I could have picked any number of conservative pundits harping on the same theme. But I'll take Byron York over at the Washington Examiner. He writes:
Some Obama defenders are sending around new articles from the Huffington Post and the Politico arguing that President Obama is being subjected to a double standard of criticism for his handling of the Detroit terrorism incident.
In "Obama takes the heat President Bush did not," the Politico's Josh Gerstein writes that when shoe-bomber Richard Reid struck on December 22, 2001, "it was six days before President George W. Bush, then on vacation, made any public remarks…and there were virtually no complaints from the press or any opposition Democrats that his response was sluggish or inadequate."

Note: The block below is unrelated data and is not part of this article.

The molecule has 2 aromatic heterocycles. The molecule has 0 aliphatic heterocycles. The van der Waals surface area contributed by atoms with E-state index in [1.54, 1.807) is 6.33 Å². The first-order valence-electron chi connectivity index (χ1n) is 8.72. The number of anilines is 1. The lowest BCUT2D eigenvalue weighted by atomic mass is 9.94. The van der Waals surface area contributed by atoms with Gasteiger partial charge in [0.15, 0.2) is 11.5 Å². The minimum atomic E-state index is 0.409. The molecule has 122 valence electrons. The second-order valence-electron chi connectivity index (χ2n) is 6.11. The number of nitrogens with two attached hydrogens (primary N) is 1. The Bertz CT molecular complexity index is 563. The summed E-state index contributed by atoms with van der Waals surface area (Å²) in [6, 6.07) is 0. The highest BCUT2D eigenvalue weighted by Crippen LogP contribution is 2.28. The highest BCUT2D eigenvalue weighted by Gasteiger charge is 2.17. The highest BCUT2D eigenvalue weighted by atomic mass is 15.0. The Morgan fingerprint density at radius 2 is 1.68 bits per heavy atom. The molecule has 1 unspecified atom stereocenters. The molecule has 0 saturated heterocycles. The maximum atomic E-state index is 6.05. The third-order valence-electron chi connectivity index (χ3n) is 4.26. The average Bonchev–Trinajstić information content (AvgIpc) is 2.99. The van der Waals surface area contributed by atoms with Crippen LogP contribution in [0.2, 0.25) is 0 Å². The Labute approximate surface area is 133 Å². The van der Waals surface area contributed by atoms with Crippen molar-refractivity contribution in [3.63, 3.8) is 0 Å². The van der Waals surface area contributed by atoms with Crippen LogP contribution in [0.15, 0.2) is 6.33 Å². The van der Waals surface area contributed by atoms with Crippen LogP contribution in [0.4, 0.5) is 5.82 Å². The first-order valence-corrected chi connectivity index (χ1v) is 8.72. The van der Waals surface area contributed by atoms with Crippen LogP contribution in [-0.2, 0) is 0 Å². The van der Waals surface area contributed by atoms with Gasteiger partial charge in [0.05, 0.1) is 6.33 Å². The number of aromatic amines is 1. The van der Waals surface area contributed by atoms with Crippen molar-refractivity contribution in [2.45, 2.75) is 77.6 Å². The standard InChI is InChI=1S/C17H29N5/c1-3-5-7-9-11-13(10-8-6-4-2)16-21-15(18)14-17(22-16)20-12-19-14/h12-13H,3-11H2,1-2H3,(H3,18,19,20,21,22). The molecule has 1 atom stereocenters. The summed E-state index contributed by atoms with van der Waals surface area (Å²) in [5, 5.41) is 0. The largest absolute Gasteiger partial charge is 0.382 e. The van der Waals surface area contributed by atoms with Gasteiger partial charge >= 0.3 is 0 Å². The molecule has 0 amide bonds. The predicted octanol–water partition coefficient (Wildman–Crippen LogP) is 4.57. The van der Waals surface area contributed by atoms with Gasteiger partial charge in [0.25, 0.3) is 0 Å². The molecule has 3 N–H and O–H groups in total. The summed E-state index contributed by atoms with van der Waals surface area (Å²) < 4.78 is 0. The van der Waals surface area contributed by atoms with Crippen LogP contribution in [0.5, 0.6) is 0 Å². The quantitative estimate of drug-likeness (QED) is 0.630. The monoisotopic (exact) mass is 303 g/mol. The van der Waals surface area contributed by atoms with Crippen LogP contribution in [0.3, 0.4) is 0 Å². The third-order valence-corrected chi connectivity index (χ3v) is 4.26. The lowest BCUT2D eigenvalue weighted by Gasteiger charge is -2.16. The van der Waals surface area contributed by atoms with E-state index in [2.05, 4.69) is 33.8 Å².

Now, Gerstein continues, despite "striking" similarities between the Reid case and the Detroit incident, Obama has become the target of "withering" criticism from Republicans and some in the press. How to explain the "double standard"? The Huffington Post's Sam Stein writes that the "bellowing" from Republicans over Obama's performance "seems as much about political posturing as legitimate national security concerns."
And Gerstein et al are right. But continue, Mr York…..